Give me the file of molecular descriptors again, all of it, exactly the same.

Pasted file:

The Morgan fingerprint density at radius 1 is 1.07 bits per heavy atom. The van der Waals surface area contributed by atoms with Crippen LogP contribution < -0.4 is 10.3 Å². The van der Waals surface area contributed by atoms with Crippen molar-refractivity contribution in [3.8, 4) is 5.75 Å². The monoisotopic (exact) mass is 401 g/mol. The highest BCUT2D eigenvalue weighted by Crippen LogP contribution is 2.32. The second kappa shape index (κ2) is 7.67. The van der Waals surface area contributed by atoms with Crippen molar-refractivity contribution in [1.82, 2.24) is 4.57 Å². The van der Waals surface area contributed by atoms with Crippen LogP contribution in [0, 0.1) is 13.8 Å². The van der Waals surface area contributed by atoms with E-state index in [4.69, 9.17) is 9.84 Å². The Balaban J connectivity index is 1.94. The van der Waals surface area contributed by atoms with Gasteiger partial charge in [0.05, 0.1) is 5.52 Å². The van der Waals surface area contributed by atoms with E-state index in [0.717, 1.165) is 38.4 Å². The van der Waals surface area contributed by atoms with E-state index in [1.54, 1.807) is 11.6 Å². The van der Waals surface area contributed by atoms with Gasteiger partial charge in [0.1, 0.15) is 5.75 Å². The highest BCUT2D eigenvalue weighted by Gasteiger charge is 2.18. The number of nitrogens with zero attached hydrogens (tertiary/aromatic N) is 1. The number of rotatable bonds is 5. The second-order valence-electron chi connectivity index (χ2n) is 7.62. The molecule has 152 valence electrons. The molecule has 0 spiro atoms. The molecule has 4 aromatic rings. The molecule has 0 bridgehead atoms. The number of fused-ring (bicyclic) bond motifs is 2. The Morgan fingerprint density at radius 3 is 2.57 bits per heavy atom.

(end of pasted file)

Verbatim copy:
The Morgan fingerprint density at radius 1 is 1.07 bits per heavy atom. The van der Waals surface area contributed by atoms with Crippen LogP contribution < -0.4 is 10.3 Å². The van der Waals surface area contributed by atoms with Crippen molar-refractivity contribution in [3.8, 4) is 5.75 Å². The monoisotopic (exact) mass is 401 g/mol. The highest BCUT2D eigenvalue weighted by Crippen LogP contribution is 2.32. The second kappa shape index (κ2) is 7.67. The van der Waals surface area contributed by atoms with Crippen molar-refractivity contribution in [1.82, 2.24) is 4.57 Å². The van der Waals surface area contributed by atoms with Crippen LogP contribution in [0, 0.1) is 13.8 Å². The van der Waals surface area contributed by atoms with E-state index in [4.69, 9.17) is 9.84 Å². The Balaban J connectivity index is 1.94. The van der Waals surface area contributed by atoms with Gasteiger partial charge in [0.05, 0.1) is 5.52 Å². The van der Waals surface area contributed by atoms with E-state index in [0.717, 1.165) is 38.4 Å². The van der Waals surface area contributed by atoms with E-state index in [1.54, 1.807) is 11.6 Å². The van der Waals surface area contributed by atoms with Gasteiger partial charge in [0.1, 0.15) is 5.75 Å². The highest BCUT2D eigenvalue weighted by Gasteiger charge is 2.18. The number of nitrogens with zero attached hydrogens (tertiary/aromatic N) is 1. The number of rotatable bonds is 5. The second-order valence-electron chi connectivity index (χ2n) is 7.62. The molecule has 152 valence electrons. The molecule has 0 spiro atoms. The molecule has 4 aromatic rings. The molecule has 0 bridgehead atoms. The number of fused-ring (bicyclic) bond motifs is 2. The Morgan fingerprint density at radius 3 is 2.57 bits per heavy atom.